[Troubleshooting] Containers in a TKGI cluster cannot resolve internal BOSH DNS FQDNs of services colocated in the environment
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[Troubleshooting] Containers in a TKGI cluster cannot resolve internal BOSH DNS FQDNs of services colocated in the environment

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Article ID: 298723

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Updated On:

Products

VMware Tanzu Kubernetes Grid Integrated Edition

Issue/Introduction

This article focuses on debugging Kubernetes pods with specific container images that are not able to resolve internal bosh DNS FQDNs of services running in a TKGI based environment.

In an environment where TKGI is installed along with external service tiles (for example VMware Tanzu RabbitMQ for VMs), some Kubernetes pods are not able to resolve internal Bosh DNS FQDNs (for example - q-s0.rabbitmq-server.service-network.service-instance-<ID>.bosh)

The steps in this article will help to identify that bosh DNS is not the cause of the failures in DNS resolution


Symptoms:

The following log messages show one scenario where the DNS resolutions are failing to resolve internal bosh FQDN for a RabbitMQ server where the pod used a busybox container image. 

> kubectl run -i --tty --rm debug --image=busybox --restart=Never -- sh
If you don't see a command prompt, try pressing enter.

/ # nslookup q-s0.rabbitmq-server.service-network.service-instance-<ID>.bosh
Server: 10.100.200.10
Address: 10.100.200.10:53

*** Can't find q-s0.rabbitmq-server.service-network.service-instance-<ID>.bosh: No answer

*** Can't find q-s0.rabbitmq-server.service-network.service-instance-<ID>.bosh: No answer 

 

Environment

Product Version: 1.11
OS: Linux

Cause

Based on the details in the Symptom & Checklist sections, the issue that was reported to the support team was identified to be caused by the nslookup utility packaged with a busybox container image. Other container images may exhibit similar behavior. 

Resolution

The example in this article shows that the nslookup utility packaged with the busybox image was problematic and other utilities like ping were able to successfully resolve internal bosh DNS FQDNs.

Container images must be validated before use. It is outside the scope of support to validate/test the behavior of packaged utilities in the public container images.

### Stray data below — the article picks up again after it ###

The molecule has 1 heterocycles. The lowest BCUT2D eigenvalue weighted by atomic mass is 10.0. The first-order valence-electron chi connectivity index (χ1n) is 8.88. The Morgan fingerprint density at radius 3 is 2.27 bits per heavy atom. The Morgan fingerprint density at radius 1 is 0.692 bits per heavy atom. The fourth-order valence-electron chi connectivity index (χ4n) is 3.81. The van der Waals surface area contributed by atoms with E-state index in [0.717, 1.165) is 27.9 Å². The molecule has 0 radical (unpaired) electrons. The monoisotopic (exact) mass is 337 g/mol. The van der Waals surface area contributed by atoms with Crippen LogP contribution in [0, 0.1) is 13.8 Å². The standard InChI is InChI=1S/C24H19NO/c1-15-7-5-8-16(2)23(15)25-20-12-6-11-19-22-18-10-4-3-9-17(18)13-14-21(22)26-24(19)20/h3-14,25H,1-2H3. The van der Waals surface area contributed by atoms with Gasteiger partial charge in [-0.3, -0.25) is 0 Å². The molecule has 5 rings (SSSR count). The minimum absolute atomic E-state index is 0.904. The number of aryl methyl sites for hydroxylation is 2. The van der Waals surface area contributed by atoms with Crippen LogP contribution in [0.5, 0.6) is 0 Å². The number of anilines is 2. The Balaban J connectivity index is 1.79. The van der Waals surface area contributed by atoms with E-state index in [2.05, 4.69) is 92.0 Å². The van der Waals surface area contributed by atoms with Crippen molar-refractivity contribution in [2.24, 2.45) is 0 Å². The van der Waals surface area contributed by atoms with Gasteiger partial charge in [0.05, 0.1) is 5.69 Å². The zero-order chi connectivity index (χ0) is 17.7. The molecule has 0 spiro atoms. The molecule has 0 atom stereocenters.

If you see different behavior than what was reported in this article, feel free to create a new case with the Tanzu support team.


Checklist:

Make sure the worker node(s) in TKGI can resolve internal bosh FQDN(s). For example:

$ nslookup q-s0.rabbitmq-server.service-network.service-instance-<ID>.bosh
Server:         169.254.0.2
Address:        169.254.0.2#53

Name:   q-s0.rabbitmq-server.service-network.service-instance-<ID>.bosh
Address: 10.47.110.187 

 

Validate by using different container image(s) if you see the same behavior across all the images. For example - when this issue was reported to the support team, we used the instructions from the OSS Kubernetes page. Instructions for setting up the dnsutils pods are present on the linked page:
 

* kubectl exec -i -t dnsutils -- nslookup kubernetes.default
* kubectl exec -i -t dnsutils -- nslookup q-s0.rabbitmq-server.service-network.service-instance-<ID>.bosh 

 

Use different utilities (for example - ping) with the problematic container image to see if those utilities can resolve the internal bosh DNS FQDNs. When this issue was reported to the support team, we found that the ping was able to successfully resolve the FQDN while nslookup was not able to do DNS resolution when the busybox container image was used. 

kubectl exec -i -t dnsutils --  ping q-s0.rabbitmq-server.service-network.service-instance-<ID>.bosh 

 

You can also validate whether public URLs can be resolved from the container image or not. Try to identify the utility where you see failures & one where you do not see the same behavior (for example, ping, nslookup, etc)